If you’re a really attuned listener, you might have noticed that the lyrics of this song explore that very same atmosphere. “Are we crazy?” Perry sings, “Living our lives through a lens?”

Trapped in our white picket fence
Like ornaments
So comfortable, we’re living in a bubble, bubble
So comfortable, we cannot see the trouble, trouble
Aren’t you lonely?
Up there in utopia
Where nothing will ever be enough
Happily numb

The chorus muses that we all “think we’re free” but are, in fact, “stumbling around like a wasted zombie, yeah.” It’s a swipe (hehe) at social media, Instagram culture, online dating, whatever. As we all know, modern technology is Bad, people who take photos aren’t enjoying the moment, and glimpses other people’s Perfect Lives leave us lonely and empty. Kids these days just don’t feel anything any more!!!

The video for this new song was released today, and it’s set in a (get this) METAPHORICAL AMUSEMENT PARK. Not since Banky’s Dismaland have we seen such cutting satire of modern life. Walk with me, through Katy Perry’s OBLIVIA.

Yes, the park is literally called Oblivia. Get it? It sounds fun but it’s about oblivion, the state of being unaware or unconscious, i.e. the state we’re all living in, all the time, because phones. (I also personally hope it’s a nod to Staffordshire’s own Oblivion, but cannot confirm if Katy Perry has ever been on the Alton Towers classic steel roller coaster.)

The symbol of the park is a spaced-out gerbil thing, because, aren’t we all caged little hairy beings in our own hamster wheels?! Can’t someone get us off this never-ending rat race?!

We follow Katy as she explores the park – her wide eyes take in every ride, while her peers are unable to look past the giant iPads pressed against their noses.


You, a mindless drone: *takes selfies with an iPad*
Katy Perry, a smart, engaged person: *looks around with actual human eyes, stops to smell the roses*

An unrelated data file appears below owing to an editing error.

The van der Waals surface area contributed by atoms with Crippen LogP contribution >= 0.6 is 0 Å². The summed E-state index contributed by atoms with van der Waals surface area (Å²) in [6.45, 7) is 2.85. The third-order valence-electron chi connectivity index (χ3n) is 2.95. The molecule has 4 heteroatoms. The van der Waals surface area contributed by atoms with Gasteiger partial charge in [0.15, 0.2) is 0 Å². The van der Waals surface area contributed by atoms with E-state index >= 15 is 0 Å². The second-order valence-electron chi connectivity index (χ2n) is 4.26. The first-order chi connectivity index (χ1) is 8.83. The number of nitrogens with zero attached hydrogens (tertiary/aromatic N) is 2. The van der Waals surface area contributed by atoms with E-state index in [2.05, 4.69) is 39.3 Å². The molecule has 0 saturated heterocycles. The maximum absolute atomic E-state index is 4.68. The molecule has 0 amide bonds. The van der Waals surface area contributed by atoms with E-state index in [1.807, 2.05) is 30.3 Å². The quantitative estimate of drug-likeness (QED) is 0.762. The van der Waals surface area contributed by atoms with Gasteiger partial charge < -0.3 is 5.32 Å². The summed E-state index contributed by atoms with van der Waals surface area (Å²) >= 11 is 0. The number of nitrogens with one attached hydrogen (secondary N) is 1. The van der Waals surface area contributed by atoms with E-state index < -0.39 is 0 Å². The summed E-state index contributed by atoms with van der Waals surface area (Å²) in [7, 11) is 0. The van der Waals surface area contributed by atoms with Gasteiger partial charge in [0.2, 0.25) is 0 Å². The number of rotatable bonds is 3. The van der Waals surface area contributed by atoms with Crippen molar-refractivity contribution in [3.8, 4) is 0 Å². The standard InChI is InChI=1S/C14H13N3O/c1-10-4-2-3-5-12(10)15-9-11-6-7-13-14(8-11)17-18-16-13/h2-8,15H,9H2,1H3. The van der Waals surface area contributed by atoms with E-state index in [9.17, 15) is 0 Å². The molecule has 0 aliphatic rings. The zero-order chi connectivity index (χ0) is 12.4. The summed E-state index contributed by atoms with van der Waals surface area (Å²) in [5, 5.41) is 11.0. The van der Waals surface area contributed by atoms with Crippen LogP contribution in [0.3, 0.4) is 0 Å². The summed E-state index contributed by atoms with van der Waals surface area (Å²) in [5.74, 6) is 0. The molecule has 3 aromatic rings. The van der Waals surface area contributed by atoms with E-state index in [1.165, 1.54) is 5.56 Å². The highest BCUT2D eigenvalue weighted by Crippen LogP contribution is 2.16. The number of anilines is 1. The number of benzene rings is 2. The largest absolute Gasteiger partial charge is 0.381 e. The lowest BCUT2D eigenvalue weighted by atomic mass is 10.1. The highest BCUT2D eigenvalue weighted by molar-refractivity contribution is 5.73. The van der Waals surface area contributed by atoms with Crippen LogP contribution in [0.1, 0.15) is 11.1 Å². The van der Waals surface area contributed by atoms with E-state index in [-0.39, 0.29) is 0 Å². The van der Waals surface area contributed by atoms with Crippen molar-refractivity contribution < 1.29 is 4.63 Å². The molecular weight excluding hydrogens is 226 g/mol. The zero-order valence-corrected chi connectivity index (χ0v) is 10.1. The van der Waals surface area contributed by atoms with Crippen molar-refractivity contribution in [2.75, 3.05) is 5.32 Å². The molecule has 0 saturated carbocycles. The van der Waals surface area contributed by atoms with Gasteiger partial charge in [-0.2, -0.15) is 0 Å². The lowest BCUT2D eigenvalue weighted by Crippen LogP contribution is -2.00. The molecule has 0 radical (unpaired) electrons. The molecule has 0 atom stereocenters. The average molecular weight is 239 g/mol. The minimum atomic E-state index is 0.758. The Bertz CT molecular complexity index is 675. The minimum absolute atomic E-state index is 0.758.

She walks past rides, and stops to smell the roses – and the pastel-perfect world is injected with a dose of bright red reality when she pricks her finger on a thorn. Cause that’s what life really is, kids! Risk! At least she FEELS SOMETHING.


More like the not-so-great American Dream, am I right?!

So Katy (wait, “Rose”, apparently) takes her seat on her first ride – the LOVE ME ride. Heteronormative couples take their seats against either a blue heart or a pink one, before being whizzed through a tunnel of Facebook reaction icons.

Is this a comment on social media sexism, or a hint that Rose is just too damn human for your validation station? Who knows! All we can say for sure is that Katy Perry has definitely seen the Black Mirror episode “Nosedive”:

Now, we see a whole bunch of other rides.


Wait time: um, forever, because the human condition is now one of permanent stasis and unsatisfied desires, duh.

No Place Like Home is decorated with travel stamps and catapults two of the only black people in the video out of the park. A searing comment on anti-immigrant rhetoric/racism? Uh, maybe?

Meanwhile, Bombs Away shoots you around like you’re in a nuclear missile.


War: also bad.

Then everyone goes and takes a long drink of fire water (?!?!) at Inferno H2O (?!?!) which is also a gas station. Is this about polluted water or petrol companies or… drugs? Or are we just so commercialised even fire and water are paid-for privileges? I literally don’t know.

Anyway, Now it’s time for the NUCLEAR FAMILY SHOW, in 3D, no less. Rose is last to put her glasses on because, guess what? She’s not a robot. The show includes your typical 1950s family ironing and shit, while hamsters on wheels run on the TV. Then we see people in the rest of theme park running on similar wheels. Watch out! That satire is sharp.

Skip Marley appears on the TV with his message of “break down the walls to connect, inspire”, but no one seems to notice accept Rose, and soon becomes trapped in their dance of distraction.


Rose despairs amidst the choreography of compliance.

Wow, if that didn’t make you think, are you even human? Truly?

In many ways – this is the Platonic ideal of Katy Perry videos: overwhelmingly pastel, batshit crazy, the campest of camp, yet somehow walking the fine line between self-ridicule and terrifying sincerity. It might be totally stupid, but it’s somehow still irresistible.

But then I would say that. I’m a mindless drone, stumbling around like a wasted zombie, injecting pop culture like a prescription sedative.

I’m chained…………. to the rhythm.

Anna Leszkiewicz is a pop culture writer at the New Statesman.